Google Greens The Details On Email, Offsets

Cynics might call it propaganda, but it’s hard not to be impressed by the steady stream of green that emerges out of the Googleplex. Practically daily, Google digs into sustainability details – and bolsters its environmental bona fides – on its Green Blog, with the latest missives focused on Gmail’s energy efficiency; how the company approaches carbon offsets; and the unveiling of a new Web page dedicated to “the big picture.”

In typical Google fashion, these are meaty posts. The claim that Gmail can be 80 times more efficient for a company than in-house email is accompanied by a seven-page report. The gist of the argument in favor of Gmail? It’s all in the cloud. “Cloud-based services are typically housed in highly efficient data centers that operate at higher server utilization rates and use hardware and software that’s built specifically for the services they provide—conditions that small businesses are rarely able to create on their own,” Google writes.

Google's green initiatives

image via Google

On offsets, Google is clearly mindful that such programs can often be mere window-dressing, with little or even no real environmental benefit. Google tries to make the case that it doesn’t operate that way. “There are lots of different flavors and styles of carbon offsets, so I review each project’s history, documentation and financials to be confident that the project we’re investing in results in greenhouse gas reductions that wouldn’t have happened without our investment,” writes Jolanka Nickerman, program manager for Google’s Carbon Offsets Team. “To be sure we’re buying what we think we’re buying, I also visit each site to get my hands dirty— to see the equipment and interview the staff. Finally, a third-party verifier makes sure the project is delivering the reductions claimed.” (The video below explores Google’s approach to carbon-offset programs.)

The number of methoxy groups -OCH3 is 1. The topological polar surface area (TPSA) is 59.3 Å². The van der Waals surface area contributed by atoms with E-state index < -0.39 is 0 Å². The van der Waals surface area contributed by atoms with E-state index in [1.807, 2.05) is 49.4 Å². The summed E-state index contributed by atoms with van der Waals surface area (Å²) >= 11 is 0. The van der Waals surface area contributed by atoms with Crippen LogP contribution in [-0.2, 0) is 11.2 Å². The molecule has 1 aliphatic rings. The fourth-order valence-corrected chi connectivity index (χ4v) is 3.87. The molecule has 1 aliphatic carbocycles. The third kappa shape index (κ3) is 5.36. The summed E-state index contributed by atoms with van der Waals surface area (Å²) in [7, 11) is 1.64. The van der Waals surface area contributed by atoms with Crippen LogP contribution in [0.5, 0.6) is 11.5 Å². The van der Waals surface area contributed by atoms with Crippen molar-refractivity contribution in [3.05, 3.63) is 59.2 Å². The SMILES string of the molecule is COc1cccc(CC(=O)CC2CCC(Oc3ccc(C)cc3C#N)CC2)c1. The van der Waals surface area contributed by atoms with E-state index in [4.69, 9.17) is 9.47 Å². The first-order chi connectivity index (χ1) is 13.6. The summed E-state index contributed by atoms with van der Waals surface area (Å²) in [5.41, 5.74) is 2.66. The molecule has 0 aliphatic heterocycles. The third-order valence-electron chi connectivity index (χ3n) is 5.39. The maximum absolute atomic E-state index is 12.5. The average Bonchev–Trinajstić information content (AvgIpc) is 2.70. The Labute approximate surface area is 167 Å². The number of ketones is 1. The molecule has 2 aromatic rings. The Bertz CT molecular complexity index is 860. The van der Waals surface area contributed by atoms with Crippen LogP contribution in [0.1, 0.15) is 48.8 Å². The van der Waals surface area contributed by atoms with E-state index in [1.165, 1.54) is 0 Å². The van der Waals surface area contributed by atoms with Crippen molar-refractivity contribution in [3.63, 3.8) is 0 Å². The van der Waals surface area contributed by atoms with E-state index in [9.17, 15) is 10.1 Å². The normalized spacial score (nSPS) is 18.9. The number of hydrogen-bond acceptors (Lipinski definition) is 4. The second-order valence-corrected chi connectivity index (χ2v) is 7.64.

With Google engaged on the energy efficiency and the environment in so many different ways, the company has added a new section to its Google Green site, called “The Big Picture,” that pulls together the various strands and offers numbers on the company’s annual energy use and carbon footprint.

 

Pete Danko is a writer and editor based in Portland, Oregon. His work has appeared in Breaking Energy, National Geographic's Energy Blog, The New York Times, San Francisco Chronicle and elsewhere.